Welcome to February’s edition of our employment law newsletter, keeping you up to date with forthcoming changes to legislation and case developments.
Tribunal compensation limits increase on 1 February
Tribunal compensation limits will increase on 1 February 2011. Having enjoyed a decrease in the maximum compensation limit last year, it now seems we are back to the usual annual increases. The maximum compensatory award for unfair dismissal will rise from £65,300 to £68,400 and the maximum amount of a week’s pay, used to calculate statutory redundancy pay (among other things), will rise from £380 to £400.
Significant changes ahead for employment tribunals?
On 27 January 2011 the Department for Business, Innovation and Skills (BIS) launched a consultation on wide-ranging reforms to the employment tribunal system. In the main the proposals are aimed at encouraging early resolution of disputes without a hearing, speeding up the tribunal system, reducing the cost to taxpayers, and boosting economic growth.
The proposals include:
- raising the qualifying period for unfair dismissal to two years,
- introducing compulsory pre-claim Acas conciliation,
- charging claimants a fee for issuing claims,
- the limit on costs awards could be raised from £10,000 to £20,000, and
- employers who lose at tribunal may face not only damages, but a fine of up to £5,000 payable to the Exchequer.
Shared parental leave: consultation due “in the coming weeks”
17 January 2011, the Deputy Prime Minister, Nick Clegg, announced that BIS will launch a consultation in the coming weeks on the design of a new flexible system of shared parental leave to be introduced in 2015. The consultation will also consider how best to extend the right to request flexible working to all employees.
He suggested that the proposed new system would transform the opportunities for fathers to take time off to care for their children, while maintaining a mother’s guaranteed right to time off after birth (paid as it is now). Parents might be able to share leave, splitting it between them, in whatever way suits them best. This may include taking leave in chunks rather than all at once if the employer agrees.
Acas guidance for employers on working without the Default Retirement Age
Following the government’s confirmation that the default retirement age (DRA) will be phased out over a transitional period running until 30 September 2011 Acas has published guidance for employers on managing both the transition stages and new procedures which can be found on their website www.acas.org.uk Further guidance on the impact of the retirement provisions will be provided at our Breakfast Briefing on Retirement on Thursday 17th February]. For further details and to book please click here.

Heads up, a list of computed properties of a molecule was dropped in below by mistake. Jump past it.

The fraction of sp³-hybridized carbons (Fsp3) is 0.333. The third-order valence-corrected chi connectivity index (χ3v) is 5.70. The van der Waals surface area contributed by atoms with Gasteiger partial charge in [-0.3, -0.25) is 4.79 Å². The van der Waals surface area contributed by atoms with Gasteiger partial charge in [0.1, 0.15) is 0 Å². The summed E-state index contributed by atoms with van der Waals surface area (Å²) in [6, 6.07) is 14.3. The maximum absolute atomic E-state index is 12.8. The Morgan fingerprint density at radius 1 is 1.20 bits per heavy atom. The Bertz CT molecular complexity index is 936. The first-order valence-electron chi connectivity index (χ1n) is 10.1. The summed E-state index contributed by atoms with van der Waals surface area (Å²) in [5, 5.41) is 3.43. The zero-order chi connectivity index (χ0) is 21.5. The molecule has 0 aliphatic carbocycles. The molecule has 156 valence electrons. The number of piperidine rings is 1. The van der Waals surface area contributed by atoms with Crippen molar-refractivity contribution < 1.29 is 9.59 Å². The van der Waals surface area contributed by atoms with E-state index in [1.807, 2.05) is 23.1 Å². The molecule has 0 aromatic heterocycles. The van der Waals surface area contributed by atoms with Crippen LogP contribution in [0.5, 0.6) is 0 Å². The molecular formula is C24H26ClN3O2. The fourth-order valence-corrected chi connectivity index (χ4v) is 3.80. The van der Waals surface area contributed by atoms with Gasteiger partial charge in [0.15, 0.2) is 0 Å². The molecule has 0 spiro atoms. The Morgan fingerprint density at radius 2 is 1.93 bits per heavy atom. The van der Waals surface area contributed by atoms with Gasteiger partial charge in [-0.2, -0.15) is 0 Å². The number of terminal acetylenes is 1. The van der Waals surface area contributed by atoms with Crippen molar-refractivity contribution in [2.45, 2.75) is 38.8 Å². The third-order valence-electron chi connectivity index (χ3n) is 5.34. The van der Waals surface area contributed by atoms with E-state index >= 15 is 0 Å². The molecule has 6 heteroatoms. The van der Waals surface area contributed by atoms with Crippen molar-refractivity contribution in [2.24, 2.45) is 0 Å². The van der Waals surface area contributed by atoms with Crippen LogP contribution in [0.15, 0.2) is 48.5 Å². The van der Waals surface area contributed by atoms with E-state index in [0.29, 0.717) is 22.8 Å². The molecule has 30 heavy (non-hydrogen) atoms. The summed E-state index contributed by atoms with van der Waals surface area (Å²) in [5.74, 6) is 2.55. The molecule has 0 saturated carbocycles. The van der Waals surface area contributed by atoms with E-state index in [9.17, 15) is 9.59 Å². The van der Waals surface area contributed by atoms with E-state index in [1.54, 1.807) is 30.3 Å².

CASE DEVELOPMENTS IN JANUARY
Highlights of recent court and tribunal decisions include the following:
Countryfile presenter suffered age but not sex discrimination
An employment tribunal has held that a 51-year-old, female presenter of the BBC’s Countryfile programme, who was removed from the show when it moved from a daytime to a primetime slot, suffered discrimination because of her age but not her sex. The presenter’s age was a significant factor in the BBC’s decision to replace her and, although its wish to appeal to younger viewers was a legitimate aim, the removal of older presenters to pander to assumed viewers’ prejudices was not a proportionate means of achieving that aim. Further, the tribunal held that the BBC had victimised the presenter by denying her other work after she had made her discrimination allegations.
Dismissing an employee who had raised multiple false discrimination grievances was not victimisation
The EAT had some good news for employers when it decided that an employer did not victimise an employee when it dismissed her after she had raised multiple, false grievances alleging discrimination. Features of the complaints which led to the employer’s decision to dismiss, including their serious nature, the number of complaints made, the employee’s failure to accept they were as a result of her mental illness and the time and internal resources taken up dealing with them, and these were “properly separable” from their substance. Naturally all cases are decided on their facts and employers should take care and advice in these situations
Policy of making pub less attractive to gay customers amounted to discrimination against gay employee
The EAT has held that a policy of making a pub less attractive to gay customers constituted direct discrimination against a gay employee who was not comfortable with implementing such a policy. It also constituted a repudiatory breach of contract, entitling the employee to resign and claim constructive dismissal.
Transfer of confidential information and repudiatory breaches of contract
The High Court has held that an employee was in repudiatory breach of contract when she sent large amounts of her employer’s confidential information to her private e-mail address. She argued that she had done this in case she needed the documents to defend herself in the event of any litigation in the future. The court doubted that the possibility of litigation with an employer could ever justify an employee in transferring or copying confidential documents. It also considered that, in the absence of a specific issue, an employee would not be entitled to transfer confidential documents to protect their own position in the event of a regulatory dispute.
If you require any further clarification in relation to the above developments, or if you need any other assistance then please do not hesitate to contact our team of specialist employment solicitors on 0161 832 3304:
Shiva Shadi Partner
Anna Bunting Associate
Claire Reddington Solicitor